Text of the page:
However, there is more than one way to extend $\mathbb{Q}$. For each prime number $p$, there is a beast $\mathbb{Q}_p$ called $p$-adic numbers. In particular, for $p = 2$, the successive terms $2^n$ does getting smaller and smaller as $n$ increases. If you work within the $2$-adic numbers $\mathbb{Q}_2$, you argument will work and the series does converge to $-2$ there.

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Hint the series converges only if $|r|<1$ so your second proof is wrong as $|r|=2$

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You can't subtract divergent series.

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    $\begingroup$ Why not? These "fastest gun in the west"-type answers are getting tiring. $\endgroup$ – Najib Idrissi Jun 15 '16 at 11:23
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    $\begingroup$ @NajibIdrissi: If you are the person who downvoted it, then you're misusing the downvoting system. As far as answering OP's question matters, this is a perfectly correct answer. $\endgroup$ – user246836 Jun 15 '16 at 11:32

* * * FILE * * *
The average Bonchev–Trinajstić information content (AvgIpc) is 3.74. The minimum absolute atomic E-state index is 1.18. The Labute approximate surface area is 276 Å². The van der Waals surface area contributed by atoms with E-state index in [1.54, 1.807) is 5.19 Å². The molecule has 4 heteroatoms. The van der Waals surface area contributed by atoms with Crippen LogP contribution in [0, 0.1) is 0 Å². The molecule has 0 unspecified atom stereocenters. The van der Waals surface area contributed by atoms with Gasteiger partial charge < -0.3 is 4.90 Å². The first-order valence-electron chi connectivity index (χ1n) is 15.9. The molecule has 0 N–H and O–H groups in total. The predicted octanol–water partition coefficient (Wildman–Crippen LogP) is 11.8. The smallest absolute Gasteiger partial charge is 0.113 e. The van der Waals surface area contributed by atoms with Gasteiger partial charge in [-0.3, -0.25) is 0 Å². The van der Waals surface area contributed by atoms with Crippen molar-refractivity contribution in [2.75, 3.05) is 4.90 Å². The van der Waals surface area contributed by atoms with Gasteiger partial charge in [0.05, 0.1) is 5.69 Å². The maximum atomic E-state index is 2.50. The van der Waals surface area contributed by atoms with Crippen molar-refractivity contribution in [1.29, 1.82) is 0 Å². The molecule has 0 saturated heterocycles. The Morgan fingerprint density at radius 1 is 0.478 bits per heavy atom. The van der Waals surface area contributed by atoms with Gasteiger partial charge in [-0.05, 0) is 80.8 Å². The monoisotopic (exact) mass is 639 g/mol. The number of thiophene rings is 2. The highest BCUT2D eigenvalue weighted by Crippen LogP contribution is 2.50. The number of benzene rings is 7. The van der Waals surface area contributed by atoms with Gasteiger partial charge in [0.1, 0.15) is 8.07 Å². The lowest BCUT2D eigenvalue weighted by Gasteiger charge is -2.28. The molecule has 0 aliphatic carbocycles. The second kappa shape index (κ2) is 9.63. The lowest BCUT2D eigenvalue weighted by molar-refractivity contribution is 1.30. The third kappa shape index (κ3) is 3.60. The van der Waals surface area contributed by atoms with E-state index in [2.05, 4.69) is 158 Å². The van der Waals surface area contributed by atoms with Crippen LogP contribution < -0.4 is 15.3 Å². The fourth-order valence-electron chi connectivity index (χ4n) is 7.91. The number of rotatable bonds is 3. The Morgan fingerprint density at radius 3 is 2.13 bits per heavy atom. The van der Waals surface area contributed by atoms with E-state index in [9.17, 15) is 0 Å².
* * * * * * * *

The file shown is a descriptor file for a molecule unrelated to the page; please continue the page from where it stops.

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    $\begingroup$ The hover-text for the downvote arrow says "This answer is not useful". I don't think this answer is useful, hence a downvote :) Compare your answer with e.g. Carl Mummert's answer. $\endgroup$ – Najib Idrissi Jun 15 '16 at 11:34
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    $\begingroup$ @NajibIdrissi: Then your definition of useful is flawed.This is a useful answer because it answers OP's question and tells him why what he has written is not a paradox in mathematics. + I don't think talking about $p$-adic numbers to someone who still doesn't fully understand basic laws of calculus is "useful", if not harmful. $\endgroup$ – user246836 Jun 15 '16 at 11:36
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    $\begingroup$ @NajibIdrissi The answer is quite simple: It is simply not well-defined $\endgroup$ – user347499 Jun 15 '16 at 13:19